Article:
This quote went viral on the internet, following the killing of Osama Bin Laden:
”I mourn the loss of thousands of precious lives, but I will not rejoice in the death of one, not even an enemy. Returning hate for hate multiplies hate, adding deeper darkness to a night already devoid of stars. Darkness cannot drive out darkness: only light can do that. Hate cannot drive out hate: only love can do that.”
The citation was attributed to Martin Luther King, Jr., but a number of people came forward to debunk it. A Salon article attributed the quote to famous magician Penn Jillette. Megan McArdle of The Atlantic wrote, “Out of Osama’s Death, a Fake Quotation is Born.” But when I (silly me) posted the quotation on my Facebook page and heard about kerfuffle, I found someone who indeed attributed the quote to MLK’s 1963 Strength to Love.
Who better to ask than Clay Carson and the folks at Stanford’s Martin Luther King, Jr., Research and Education Institute, home of the King Papers Project? The crackerjack editorial team responded within minutes.
Here’s the real quote, from “Loving Your Enemies,” in Strength to Love:
“Returning hate for hate multiplies hate, adding deeper darkness to a night already devoid of stars. Darkness cannot drive out darkness; only light can do that. Hate cannot drive out hate; only love can do that. Hate multiplies hate, violence multiplies violence, and toughness multiplies toughness in a descending spiral of destruction.”
“Mangled to a meme in less than two days,” concludes McArdle in a follow up piece. Ground Zero for the brouhaha is Jessica Dovey, a 24-year old Penn State graduate who now teaches English to kids in Kobe, Japan. Her Facebook page had the King citation, introduced with her own musings. The quotation marks got lost in a tweet.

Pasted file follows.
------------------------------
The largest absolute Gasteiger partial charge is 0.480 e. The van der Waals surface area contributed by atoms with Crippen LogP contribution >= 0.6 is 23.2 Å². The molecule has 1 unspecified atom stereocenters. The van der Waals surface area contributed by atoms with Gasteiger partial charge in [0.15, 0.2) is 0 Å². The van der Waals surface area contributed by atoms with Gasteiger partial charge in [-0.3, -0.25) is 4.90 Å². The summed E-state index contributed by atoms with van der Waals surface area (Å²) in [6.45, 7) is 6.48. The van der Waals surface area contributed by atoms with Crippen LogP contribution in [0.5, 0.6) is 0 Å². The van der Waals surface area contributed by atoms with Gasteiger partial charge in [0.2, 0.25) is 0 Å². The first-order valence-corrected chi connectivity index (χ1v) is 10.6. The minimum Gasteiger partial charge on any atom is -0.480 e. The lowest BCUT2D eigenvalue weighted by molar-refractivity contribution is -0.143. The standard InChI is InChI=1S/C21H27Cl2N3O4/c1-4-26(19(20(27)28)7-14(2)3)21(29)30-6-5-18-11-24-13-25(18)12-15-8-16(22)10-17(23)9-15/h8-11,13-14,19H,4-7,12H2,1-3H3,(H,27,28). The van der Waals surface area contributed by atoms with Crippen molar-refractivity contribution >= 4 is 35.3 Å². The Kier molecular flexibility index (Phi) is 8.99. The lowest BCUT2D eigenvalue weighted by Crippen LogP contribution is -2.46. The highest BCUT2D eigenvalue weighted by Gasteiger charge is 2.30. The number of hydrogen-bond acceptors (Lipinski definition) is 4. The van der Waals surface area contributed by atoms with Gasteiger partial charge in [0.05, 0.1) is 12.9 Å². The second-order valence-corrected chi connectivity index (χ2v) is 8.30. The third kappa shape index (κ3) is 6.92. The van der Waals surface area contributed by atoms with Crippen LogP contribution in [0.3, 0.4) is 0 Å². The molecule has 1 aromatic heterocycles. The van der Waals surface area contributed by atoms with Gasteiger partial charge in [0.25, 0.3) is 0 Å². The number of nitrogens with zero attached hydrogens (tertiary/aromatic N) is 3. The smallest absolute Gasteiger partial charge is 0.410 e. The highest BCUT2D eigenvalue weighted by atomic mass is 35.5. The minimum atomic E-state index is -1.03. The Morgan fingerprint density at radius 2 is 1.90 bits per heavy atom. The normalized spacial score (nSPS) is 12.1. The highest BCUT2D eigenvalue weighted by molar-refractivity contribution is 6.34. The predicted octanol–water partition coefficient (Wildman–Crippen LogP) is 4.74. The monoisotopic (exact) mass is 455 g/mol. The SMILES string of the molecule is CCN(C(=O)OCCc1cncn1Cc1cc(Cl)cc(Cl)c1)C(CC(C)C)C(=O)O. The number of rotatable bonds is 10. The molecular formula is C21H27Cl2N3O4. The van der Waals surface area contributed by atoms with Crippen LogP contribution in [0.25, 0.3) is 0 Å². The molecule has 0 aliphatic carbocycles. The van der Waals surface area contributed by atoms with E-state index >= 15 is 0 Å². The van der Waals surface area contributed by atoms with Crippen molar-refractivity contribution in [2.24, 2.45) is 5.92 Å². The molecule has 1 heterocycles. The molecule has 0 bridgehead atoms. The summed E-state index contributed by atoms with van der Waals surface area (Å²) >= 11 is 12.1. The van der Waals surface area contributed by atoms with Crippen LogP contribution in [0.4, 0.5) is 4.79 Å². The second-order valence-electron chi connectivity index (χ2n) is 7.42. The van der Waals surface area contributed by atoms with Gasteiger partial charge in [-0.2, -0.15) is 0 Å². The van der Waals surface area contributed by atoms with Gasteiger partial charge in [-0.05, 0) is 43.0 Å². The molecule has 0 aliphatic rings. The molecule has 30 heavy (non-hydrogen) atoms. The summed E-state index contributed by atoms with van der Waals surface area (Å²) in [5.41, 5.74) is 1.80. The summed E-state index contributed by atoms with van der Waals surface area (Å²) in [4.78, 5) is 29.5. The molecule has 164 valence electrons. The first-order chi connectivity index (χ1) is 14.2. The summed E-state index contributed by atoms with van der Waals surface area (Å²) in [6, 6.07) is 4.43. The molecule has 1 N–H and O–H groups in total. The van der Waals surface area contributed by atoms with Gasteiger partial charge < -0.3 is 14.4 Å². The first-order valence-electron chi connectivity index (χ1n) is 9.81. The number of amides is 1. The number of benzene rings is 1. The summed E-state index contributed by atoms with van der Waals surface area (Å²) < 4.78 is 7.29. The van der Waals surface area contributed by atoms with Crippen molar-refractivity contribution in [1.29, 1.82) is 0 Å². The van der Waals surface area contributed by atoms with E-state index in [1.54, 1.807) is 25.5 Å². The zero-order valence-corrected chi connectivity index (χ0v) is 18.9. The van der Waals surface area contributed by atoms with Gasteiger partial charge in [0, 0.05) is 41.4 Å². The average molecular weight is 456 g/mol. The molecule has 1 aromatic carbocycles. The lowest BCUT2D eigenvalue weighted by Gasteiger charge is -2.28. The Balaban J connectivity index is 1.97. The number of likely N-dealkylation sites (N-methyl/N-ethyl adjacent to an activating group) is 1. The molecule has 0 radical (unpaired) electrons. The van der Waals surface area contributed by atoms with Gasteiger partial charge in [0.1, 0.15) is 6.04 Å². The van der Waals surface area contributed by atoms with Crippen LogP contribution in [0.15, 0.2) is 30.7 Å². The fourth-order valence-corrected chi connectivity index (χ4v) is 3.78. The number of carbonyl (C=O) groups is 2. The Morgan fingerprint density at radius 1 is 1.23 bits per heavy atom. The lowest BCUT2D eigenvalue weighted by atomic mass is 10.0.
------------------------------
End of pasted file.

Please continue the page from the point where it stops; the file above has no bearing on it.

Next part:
But thanks, Jessica, we like the thought.
Postscript: Just got an email of clarification from Tenisha Armstrong of the King Institute:
Just to follow up: I have not been able to substantiate the first part of the quote, but that doesn’t mean King did not say it. I did find a King quote that expresses a similar sentiment:
“This story symbolizes something basic about the universe. It’s meaning is not found in the drowning of a few men, for no one should rejoice at the death or defeat of a human being.” King, draft of Chapter VIII in Strength to Love, “The Death of Evil upon the Seashore,” in Papers 6:507.
The published version of the quote was a little different: “The meaning of this story is not found in the drowning of Egyptian soldiers, for no one should rejoice at the death or defeat of a human being.” King, “The Death of Evil upon the Seashore,” in Strength to Love.
Postscript on 3/5: The previously unknown Jessica Dovey, with a photo taken from her Facebook page, gets a Q&A in The Atlantic here. Of all things.
Postscript on 3/5: Stan Szczesny commented on John Donne‘s famous “No Man Is an Island” passage from his sermons in the comments section below. Tenisha Armstrong of the MLK Institute’s editorial team replied with the following:
Thanks, Stan. Your rememberance of this apt quote by John Donne reminds me of how frequently King quoted from Donne’s work. The Donne quote you posted is from “Meditations XVII” (1624). In King’s 1960 sermon, “The Three Dimensions of a Complete Life,” a version of which King had preached as early as 1954, he discusses how everybody is “tied in a single garment of destiny, caught in an inescapable network of mutuality, where what affects one directly affects all indirectly.” Of Donne, King says:
“Strangely enough I can never be what I ought to be until you are what you ought to be, and you can never be what you ought to be until I am what I ought to be. This is the way the world is made; I didn’t make it that way, but it’s like that. And John Donne recorded it years ago and placed it in graphic terms: ‘No man is an island, entire of itself; every man is a piece of the continent, a part of the main.’ And then he goes on toward the end to say: ‘Any man’s death diminishes me because I am involved in mankind. Therefore never send to know for whom the bell tolls; it tolls for thee.’ Only by discovering this are we able to master the breadth of life.”
Quote from Volume 5 of The Papers of Martin Luther King, Jr., “Threshold of a New Decade,” January 1959-December 1960, p. 577.